(former Guard House and Prison)
— 1816 —
Report from the Fort4 December 1815 · Captain Samuel Babcock, Engineer
I have the honor to enclose an estimate and plans of additions and repairs which I conceive necessary at Fort Mifflin. The Bombproofs which exist at present are in a state little fitted for the uses they were intended for, being very damp, dark, and approaching to decay. The one I have projected is intended to serve as a Guard House and Prison to be situated parallel to the revetment, one side facing the parade the other joining the rampart. The arch to be covered with earth, with small circular apertures grated instead of windows, which will furnish a supply of light and fresh air to make it dry and healthy.
By 1816 Babcock reported the building complete. For final construction a conventional frame gable roof with metal sheathing was substituted for a barrel vault covered with earth. The four-foot thick walls and iron grates, deeply set in the circular masonry openings, assured that no prisoner would escape. The chimneys in both the large and small rooms would have accommodated stoves for heating. Square insets in the brickwork over the circular windows on the north fa?ade appear to have been purely ornamental.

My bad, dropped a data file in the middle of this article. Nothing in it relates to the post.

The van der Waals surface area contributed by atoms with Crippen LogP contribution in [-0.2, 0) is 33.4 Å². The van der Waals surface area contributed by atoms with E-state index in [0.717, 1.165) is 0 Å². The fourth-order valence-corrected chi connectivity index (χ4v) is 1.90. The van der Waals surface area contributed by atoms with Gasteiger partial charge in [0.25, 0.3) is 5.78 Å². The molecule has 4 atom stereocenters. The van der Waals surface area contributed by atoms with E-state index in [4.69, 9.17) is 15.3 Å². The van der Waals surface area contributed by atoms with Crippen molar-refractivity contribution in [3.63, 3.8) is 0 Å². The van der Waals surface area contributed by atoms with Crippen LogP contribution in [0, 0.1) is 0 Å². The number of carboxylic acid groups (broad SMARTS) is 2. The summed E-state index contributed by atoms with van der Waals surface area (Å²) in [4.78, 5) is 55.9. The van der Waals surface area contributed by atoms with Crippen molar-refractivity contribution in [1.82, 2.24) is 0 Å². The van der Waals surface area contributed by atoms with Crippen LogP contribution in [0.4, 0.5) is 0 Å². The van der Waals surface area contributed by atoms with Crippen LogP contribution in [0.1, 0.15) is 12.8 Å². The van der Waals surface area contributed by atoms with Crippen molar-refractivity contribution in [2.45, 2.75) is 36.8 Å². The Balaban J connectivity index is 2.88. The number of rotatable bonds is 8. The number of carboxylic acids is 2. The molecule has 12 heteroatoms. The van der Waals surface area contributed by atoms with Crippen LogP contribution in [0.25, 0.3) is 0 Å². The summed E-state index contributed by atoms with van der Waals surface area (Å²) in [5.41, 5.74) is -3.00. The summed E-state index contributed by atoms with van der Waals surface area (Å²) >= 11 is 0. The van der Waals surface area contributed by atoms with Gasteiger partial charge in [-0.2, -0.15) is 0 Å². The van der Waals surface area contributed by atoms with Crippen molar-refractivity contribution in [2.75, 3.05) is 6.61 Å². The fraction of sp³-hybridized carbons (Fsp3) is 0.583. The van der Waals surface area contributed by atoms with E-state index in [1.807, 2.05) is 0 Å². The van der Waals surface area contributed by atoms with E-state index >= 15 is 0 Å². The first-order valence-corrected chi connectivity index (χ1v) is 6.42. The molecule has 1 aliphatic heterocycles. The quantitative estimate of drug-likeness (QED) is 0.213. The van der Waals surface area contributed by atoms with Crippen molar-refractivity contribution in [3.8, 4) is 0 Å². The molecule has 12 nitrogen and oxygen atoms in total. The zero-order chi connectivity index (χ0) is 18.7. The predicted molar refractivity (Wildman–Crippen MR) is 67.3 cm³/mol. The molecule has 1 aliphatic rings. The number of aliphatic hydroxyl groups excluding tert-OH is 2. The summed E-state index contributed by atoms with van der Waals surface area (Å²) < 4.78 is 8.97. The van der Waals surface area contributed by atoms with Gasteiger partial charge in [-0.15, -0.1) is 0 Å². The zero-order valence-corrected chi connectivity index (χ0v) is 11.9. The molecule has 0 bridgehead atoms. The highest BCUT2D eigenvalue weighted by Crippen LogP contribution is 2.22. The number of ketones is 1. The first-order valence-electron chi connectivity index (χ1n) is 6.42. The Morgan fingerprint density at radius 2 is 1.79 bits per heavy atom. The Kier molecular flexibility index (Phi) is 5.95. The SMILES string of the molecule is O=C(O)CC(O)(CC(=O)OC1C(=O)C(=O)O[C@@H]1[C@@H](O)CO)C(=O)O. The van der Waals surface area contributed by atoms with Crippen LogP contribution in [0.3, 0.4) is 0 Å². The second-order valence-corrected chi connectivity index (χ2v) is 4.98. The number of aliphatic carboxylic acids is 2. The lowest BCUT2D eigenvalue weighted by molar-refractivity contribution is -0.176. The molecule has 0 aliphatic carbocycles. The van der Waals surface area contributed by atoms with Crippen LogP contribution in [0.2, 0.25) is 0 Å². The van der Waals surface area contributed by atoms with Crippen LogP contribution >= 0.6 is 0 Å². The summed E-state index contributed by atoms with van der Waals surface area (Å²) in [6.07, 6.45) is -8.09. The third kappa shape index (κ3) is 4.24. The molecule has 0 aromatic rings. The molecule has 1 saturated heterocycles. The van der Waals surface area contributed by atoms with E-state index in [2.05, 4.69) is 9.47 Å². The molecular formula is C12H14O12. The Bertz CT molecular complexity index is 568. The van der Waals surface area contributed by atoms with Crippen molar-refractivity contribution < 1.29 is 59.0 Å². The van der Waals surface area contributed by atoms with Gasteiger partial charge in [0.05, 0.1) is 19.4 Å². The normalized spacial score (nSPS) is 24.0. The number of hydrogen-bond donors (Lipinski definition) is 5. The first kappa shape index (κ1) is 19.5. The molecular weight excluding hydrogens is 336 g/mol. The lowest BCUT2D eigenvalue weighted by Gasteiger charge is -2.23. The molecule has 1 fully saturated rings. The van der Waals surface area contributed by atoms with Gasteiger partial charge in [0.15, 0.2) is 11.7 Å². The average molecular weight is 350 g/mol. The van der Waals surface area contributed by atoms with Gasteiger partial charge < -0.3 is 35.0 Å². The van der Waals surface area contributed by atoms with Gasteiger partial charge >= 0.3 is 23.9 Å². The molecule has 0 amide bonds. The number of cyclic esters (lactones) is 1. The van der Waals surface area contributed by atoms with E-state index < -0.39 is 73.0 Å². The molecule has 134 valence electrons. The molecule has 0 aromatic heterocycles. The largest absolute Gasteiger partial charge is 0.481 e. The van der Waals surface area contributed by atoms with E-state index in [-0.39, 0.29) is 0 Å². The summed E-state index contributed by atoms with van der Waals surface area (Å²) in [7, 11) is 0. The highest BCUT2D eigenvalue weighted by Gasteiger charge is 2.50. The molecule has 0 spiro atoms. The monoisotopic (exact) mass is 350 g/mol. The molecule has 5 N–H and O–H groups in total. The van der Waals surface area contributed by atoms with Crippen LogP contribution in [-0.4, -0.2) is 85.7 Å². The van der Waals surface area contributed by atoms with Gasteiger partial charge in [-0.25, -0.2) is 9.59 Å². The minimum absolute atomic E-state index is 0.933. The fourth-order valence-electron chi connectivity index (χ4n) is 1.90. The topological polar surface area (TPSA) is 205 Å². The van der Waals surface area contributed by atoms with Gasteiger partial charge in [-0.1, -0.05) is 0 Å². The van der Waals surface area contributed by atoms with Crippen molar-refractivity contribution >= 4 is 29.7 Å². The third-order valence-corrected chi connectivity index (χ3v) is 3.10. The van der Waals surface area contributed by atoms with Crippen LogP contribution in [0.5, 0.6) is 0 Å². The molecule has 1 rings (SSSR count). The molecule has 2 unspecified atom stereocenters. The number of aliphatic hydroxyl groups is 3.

Documents from the 1835-1839 fort renovation identify the building as an Arsenal. Its role as Guard House was passed on to a new, smaller frame building between the main gate and the Quartermaster's Store. An Arsenal held all small arms - pistols, rifles, bayonets, and swords. In the 19th century they came from the main ordinance supply depots, the Schuylkill or Frankford Arsenals. During the Revolutionary War citizens worked for the Military Stores Department. A Voucher Book from 1780 in the National Archives identifies many people who were paid for their individual efforts. Foe example:
Patrick Fottrill received 190 pounds for cleaning and repairing 19 muskets
Mary Lorenz received 225 pounds for making 1800 flannel cartridges
Andrew Kuhn received 305 pounds 17 shillings and six pence for 29 days of work casting musket balls
Daniel Joy received 112 pounds 10 shillings for casting two iron 24 pound cannon, three 18 pounders and a wrought iron gun